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Note from 25 August 2021, the innovation patent will cease to exist. After this date, you can only file a divisional innovation patent if it is based on a previously filed patent. Read more about this change in our article.

You may be breathing a sigh of relief now that your patent has been granted and certified, but now is not the time to sit back and relax. Now that your patent is enforceable, you are going to have to work hard to make sure people do not infringe your patent, and that your competitors do not succeed in opposing your patent and invalidating it. Enforcing a patent is not rocket science, but certain steps must be taken to ensure it is protected.

This article goes through some considerations for managing your patent, dealing with oppositions and opposing other patents.

Protecting your patent against infringement

Enforcing a patent and making sure it is used appropriately and not infringed is your responsibility. Your business may be considering developing an infringement strategy to ensure that your intellectual property is secure. With patenting, the most important factor is maintaining secrecy. By keeping your patent a secret, you can more effectively take advantage of commercial possibilities.

It is best to have a strategy in place before you find that someone is infringing your patent. This means you will be ready when it does happen, and you will know the procedure to follow. There are various actions you can take, and each one should be considered in light of the nature of the infringement and the costs involved in enforcing your rights.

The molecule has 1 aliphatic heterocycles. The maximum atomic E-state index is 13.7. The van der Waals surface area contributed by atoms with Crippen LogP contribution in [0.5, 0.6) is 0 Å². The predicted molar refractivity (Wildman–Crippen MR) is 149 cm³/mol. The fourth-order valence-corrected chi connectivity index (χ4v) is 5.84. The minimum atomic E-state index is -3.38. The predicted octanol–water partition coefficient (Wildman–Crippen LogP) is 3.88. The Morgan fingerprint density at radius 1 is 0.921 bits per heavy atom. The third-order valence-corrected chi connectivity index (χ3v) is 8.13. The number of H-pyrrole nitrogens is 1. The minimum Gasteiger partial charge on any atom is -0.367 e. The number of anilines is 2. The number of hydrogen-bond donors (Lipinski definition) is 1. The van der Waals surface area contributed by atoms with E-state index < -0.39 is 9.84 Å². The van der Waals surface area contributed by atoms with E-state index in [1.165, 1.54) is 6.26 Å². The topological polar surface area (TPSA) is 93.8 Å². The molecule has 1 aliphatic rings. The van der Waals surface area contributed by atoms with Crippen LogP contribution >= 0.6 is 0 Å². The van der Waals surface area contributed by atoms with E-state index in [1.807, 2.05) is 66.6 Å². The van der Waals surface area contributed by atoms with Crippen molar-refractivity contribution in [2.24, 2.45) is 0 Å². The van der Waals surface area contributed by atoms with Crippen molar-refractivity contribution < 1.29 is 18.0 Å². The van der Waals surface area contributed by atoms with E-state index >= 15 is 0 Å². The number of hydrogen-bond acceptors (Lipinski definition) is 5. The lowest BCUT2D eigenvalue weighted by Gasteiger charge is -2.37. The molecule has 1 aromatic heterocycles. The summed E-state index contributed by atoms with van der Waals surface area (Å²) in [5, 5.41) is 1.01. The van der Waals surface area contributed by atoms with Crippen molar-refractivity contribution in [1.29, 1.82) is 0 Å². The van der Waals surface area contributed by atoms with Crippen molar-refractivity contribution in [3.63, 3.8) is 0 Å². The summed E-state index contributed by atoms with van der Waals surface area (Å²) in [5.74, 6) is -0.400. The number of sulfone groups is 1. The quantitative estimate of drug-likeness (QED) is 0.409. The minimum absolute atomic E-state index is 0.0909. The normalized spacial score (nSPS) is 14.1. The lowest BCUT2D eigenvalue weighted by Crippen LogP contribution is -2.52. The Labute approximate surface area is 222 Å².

Dealing with oppositions

Your competitors are going to try and take your patent away from you! They may try to oppose your patent because they believe it infringes their own patent, or alternatively because they don’t think the invention being protected is new or inventive enough to be patented. The patent opposition process allows people to challenge the validity of your certified innovation patent, your standard patent application and even your accepted standard patent application.

And that’s not all that the patent opposition process allows others to do. Your request for leave to amend a patent specification or your request for extension of time to restore your patent can also be challenged.

Opposing other patents

You may be concerned that someone else is being granted a patent that infringes your patent, or is not inventive enough to be patented. If this is the situation, you have the option of opposing a patent.

You will need to file a notice of opposition with IP Australia. If you are opposing an innovation patent, you can file the notice of opposition at any time after the innovation patent has been certified. If you are opposing the grant of a standard patent application, it must be filed within three months of acceptance.

Keep in mind that it can be quite expensive to oppose a patent, starting from filing the notice of opposition, through to attending the hearing. You will need to be able to show that the patent is lacking in inventiveness and back up your claim that it does not warrant a patent.

Conclusion

It is important to get proper legal advice when opposing a patent, as well as when responding to an opposition. An intellectual property professional will be able to help you understand what is required and the options that you have.

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